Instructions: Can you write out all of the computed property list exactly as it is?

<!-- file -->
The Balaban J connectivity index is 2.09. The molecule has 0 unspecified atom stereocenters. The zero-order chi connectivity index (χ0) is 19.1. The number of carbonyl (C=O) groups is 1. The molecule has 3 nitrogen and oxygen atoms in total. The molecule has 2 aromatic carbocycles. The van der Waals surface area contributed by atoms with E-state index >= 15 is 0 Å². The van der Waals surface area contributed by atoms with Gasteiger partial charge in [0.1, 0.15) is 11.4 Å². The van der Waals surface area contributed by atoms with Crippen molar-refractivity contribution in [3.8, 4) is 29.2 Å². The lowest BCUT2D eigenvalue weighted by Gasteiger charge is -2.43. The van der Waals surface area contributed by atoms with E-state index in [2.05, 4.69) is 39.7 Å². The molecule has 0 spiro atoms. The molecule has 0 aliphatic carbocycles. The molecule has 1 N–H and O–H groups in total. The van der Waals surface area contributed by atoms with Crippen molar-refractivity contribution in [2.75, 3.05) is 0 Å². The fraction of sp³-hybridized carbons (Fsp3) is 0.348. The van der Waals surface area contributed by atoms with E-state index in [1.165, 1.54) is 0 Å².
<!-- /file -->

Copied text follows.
The Balaban J connectivity index is 2.09. The molecule has 0 unspecified atom stereocenters. The zero-order chi connectivity index (χ0) is 19.1. The number of carbonyl (C=O) groups is 1. The molecule has 3 nitrogen and oxygen atoms in total. The molecule has 2 aromatic carbocycles. The van der Waals surface area contributed by atoms with E-state index >= 15 is 0 Å². The van der Waals surface area contributed by atoms with Gasteiger partial charge in [0.1, 0.15) is 11.4 Å². The van der Waals surface area contributed by atoms with Crippen molar-refractivity contribution in [3.8, 4) is 29.2 Å². The lowest BCUT2D eigenvalue weighted by Gasteiger charge is -2.43. The van der Waals surface area contributed by atoms with E-state index in [2.05, 4.69) is 39.7 Å². The molecule has 0 spiro atoms. The molecule has 0 aliphatic carbocycles. The molecule has 1 N–H and O–H groups in total. The van der Waals surface area contributed by atoms with Crippen molar-refractivity contribution in [2.75, 3.05) is 0 Å². The fraction of sp³-hybridized carbons (Fsp3) is 0.348. The van der Waals surface area contributed by atoms with E-state index in [1.165, 1.54) is 0 Å².